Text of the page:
Biden says Israel is ready to pause Gaza fighting; Hamas says deal not done yet

Biden says Israel is ready to pause Gaza fighting; Hamas says deal not done yet


Biden says Israel is ready to pause Gaza fighting; Hamas says deal not done yet

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DUBAI/WASHINGTON/CAIRO (Reuters) - Israel is ready to halt its Gaza attacks for the Muslim holy month of Ramadan in a ceasefire that could be signed as soon as next week, Joe Biden said, though Hamas officials said the US president's remarks were premature as it studies a truce offer.

Biden's comments, recorded on Monday and broadcast after midnight on Tuesday, come as negotiators try to hammer out the first extended truce deal in a war that has obliterated the Gaza Strip since October last year.

"Ramadan is coming up, and there’s been an agreement by the Israelis that they would not engage in activities during Ramadan, as well, in order to give us time to get all the hostages out," Biden said on NBC's "Late Night with Seth Meyers".

Earlier on Monday, Biden said he hoped a ceasefire agreement would be hammered out by Monday, March 4. Ramadan is expected to begin on March 10.

"My national security adviser tells me that they’re close. They’re close. They’re not done yet. My hope is by next Monday we’ll have a ceasefire," Biden said.

Hamas is reviewing a proposal agreed at a meeting in Paris last week between Israel, the United States and mediators from Egypt and Qatar, the most serious push for a ceasefire since the last truce collapsed after a week in November.

Two senior Hamas officials said Biden's remarks suggesting the agreement had already been reached in principle were premature.

There were "still big gaps to be bridged", one Hamas official told Reuters. "The primary and main issues of the ceasefire and the withdrawal of Israeli forces are not clearly stated, which delays reaching an agreement."

A senior source close to the talks told Reuters that the draft proposal sent to Hamas was for a 40-day truce during which Hamas would free around 40 hostages - including women, those under 19 or over 50 years old, and the sick - in return for around 400 Palestinian detainees at a 10-for-one ratio.

Israel would reposition its troops outside of settled areas. Gaza residents, apart from men of fighting age, would be permitted to return home to areas previously evacuated, and aid would be ramped up, including urgent equipment to house the displaced.
But the offer appears to stop short of Hamas's main demands in earlier talks - that a ceasefire include a commitment for a permanent end to the war and Israeli withdrawal.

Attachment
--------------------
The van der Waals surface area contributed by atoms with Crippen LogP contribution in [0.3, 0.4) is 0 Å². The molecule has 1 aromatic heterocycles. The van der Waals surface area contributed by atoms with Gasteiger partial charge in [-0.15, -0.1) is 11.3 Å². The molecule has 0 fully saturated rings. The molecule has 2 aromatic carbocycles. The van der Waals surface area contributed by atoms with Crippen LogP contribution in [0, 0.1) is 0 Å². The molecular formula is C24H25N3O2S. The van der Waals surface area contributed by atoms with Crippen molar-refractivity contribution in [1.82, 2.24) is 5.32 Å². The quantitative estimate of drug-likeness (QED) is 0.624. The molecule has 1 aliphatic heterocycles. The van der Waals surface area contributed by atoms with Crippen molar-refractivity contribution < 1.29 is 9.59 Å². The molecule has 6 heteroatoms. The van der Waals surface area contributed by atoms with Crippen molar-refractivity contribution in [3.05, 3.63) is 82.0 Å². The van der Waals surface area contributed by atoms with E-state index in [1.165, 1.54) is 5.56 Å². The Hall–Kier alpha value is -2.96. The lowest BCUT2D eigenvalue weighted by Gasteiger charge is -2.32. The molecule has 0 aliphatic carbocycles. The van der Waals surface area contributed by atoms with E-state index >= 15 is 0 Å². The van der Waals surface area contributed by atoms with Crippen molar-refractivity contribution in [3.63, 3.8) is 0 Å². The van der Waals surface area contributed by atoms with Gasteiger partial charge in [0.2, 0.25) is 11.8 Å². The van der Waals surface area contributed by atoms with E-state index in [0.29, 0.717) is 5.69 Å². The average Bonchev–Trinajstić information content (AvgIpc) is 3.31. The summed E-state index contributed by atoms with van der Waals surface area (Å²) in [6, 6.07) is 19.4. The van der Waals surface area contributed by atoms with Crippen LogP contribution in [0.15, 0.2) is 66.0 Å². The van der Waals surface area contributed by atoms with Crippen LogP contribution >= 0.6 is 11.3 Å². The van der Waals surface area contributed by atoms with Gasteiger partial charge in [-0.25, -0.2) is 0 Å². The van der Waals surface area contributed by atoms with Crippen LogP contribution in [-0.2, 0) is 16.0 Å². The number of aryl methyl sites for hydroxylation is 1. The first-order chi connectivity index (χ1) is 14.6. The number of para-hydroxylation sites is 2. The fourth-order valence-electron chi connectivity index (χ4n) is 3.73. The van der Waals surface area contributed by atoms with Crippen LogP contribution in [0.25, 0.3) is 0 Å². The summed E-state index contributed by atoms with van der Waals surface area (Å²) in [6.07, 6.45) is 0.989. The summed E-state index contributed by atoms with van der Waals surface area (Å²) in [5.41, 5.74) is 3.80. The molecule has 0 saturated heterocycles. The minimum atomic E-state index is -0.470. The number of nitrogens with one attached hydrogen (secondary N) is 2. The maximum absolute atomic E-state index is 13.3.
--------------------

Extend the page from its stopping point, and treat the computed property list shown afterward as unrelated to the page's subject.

It also does not cover the release of Israeli hostages who are soldiers or healthy men of fighting age, or a Hamas demand for as many as 1,500 detainees to be freed.

Delegations from Hamas and Israel are both in Qatar this week discussing details of the ceasefire.


Biden told NBC that Israel risked losing international support unless it takes more steps to spare civilians. Israel has threatened to attack Rafah, the last city on the southern edge of the Gaza Strip, where more than half of its 2.3 million residents are hemmed in, most sleeping rough in makeshift tents or public buildings.

"There are too many innocent people that are being killed. And Israel has slowed down the attacks in Rafah," Biden said, adding that Israel had committed to make it possible for Palestinians to evacuate from Rafah before intensifying its campaign there.

Israeli Prime Minister Benjamin Netanyahu rejected as "delusional" an earlier Hamas counter-offer for a ceasefire during which all hostages would go free, Israel would withdraw its troops from Gaza and an agreement would be reached on an end to the war.

It says it will not halt the war until Hamas is eradicated.
On Monday, Netanyahu repeated his description of Hamas's demands as "from another planet" and said it was up to the group to decide whether to accept Israel's latest offer.

On NBC, Biden said that a temporary ceasefire would jumpstart a process for Palestinians to have their own state. Netanyahu has rejected an independent Palestinian state as incompatible with Israel's need for full security control of all land between the Jordan river and Mediterranean Sea.

Hamas killed 1,200 people and captured 253 hostages on Oct. 7, by Israeli tallies, triggering a ground assault on Gaza, with nearly 30,000 people confirmed killed, according to Gaza health authorities.

In Gaza, there were mixed feelings about the prospect of a truce that might stop short of a permanent end to the war.

"We don't want a pause, we want a permanent ceasefire, we want an end to the killing," Mustafa Basel, a father of five from Gaza City, now displaced in Rafah, told Reuters.